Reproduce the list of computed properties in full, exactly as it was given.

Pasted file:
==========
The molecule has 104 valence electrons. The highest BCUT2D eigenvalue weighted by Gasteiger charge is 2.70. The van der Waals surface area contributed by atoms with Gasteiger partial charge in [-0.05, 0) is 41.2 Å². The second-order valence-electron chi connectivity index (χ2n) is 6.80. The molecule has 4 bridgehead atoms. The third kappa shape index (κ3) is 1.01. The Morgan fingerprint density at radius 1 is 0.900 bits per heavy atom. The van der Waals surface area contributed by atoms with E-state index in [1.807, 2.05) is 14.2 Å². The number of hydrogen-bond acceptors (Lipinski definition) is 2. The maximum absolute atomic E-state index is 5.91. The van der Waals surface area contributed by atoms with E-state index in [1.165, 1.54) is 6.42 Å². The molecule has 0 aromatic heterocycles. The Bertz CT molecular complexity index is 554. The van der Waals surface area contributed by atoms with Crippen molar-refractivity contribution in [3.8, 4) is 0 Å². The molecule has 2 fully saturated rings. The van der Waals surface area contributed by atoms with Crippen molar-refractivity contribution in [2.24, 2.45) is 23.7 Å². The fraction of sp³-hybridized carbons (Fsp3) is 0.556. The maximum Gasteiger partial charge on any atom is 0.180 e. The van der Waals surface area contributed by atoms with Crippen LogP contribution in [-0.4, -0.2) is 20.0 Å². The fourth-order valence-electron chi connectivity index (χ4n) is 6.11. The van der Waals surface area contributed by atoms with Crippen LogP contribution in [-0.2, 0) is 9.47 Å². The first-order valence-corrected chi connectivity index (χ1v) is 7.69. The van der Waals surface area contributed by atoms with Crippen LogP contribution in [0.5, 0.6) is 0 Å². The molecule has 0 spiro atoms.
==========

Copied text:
The molecule has 104 valence electrons. The highest BCUT2D eigenvalue weighted by Gasteiger charge is 2.70. The van der Waals surface area contributed by atoms with Gasteiger partial charge in [-0.05, 0) is 41.2 Å². The second-order valence-electron chi connectivity index (χ2n) is 6.80. The molecule has 4 bridgehead atoms. The third kappa shape index (κ3) is 1.01. The Morgan fingerprint density at radius 1 is 0.900 bits per heavy atom. The van der Waals surface area contributed by atoms with E-state index in [1.807, 2.05) is 14.2 Å². The number of hydrogen-bond acceptors (Lipinski definition) is 2. The maximum absolute atomic E-state index is 5.91. The van der Waals surface area contributed by atoms with E-state index in [1.165, 1.54) is 6.42 Å². The molecule has 0 aromatic heterocycles. The Bertz CT molecular complexity index is 554. The van der Waals surface area contributed by atoms with Crippen molar-refractivity contribution in [3.8, 4) is 0 Å². The molecule has 2 fully saturated rings. The van der Waals surface area contributed by atoms with Crippen molar-refractivity contribution in [2.24, 2.45) is 23.7 Å². The fraction of sp³-hybridized carbons (Fsp3) is 0.556. The maximum Gasteiger partial charge on any atom is 0.180 e. The van der Waals surface area contributed by atoms with Crippen LogP contribution in [-0.4, -0.2) is 20.0 Å². The fourth-order valence-electron chi connectivity index (χ4n) is 6.11. The van der Waals surface area contributed by atoms with Crippen LogP contribution in [-0.2, 0) is 9.47 Å². The first-order valence-corrected chi connectivity index (χ1v) is 7.69. The van der Waals surface area contributed by atoms with Crippen LogP contribution in [0.5, 0.6) is 0 Å². The molecule has 0 spiro atoms.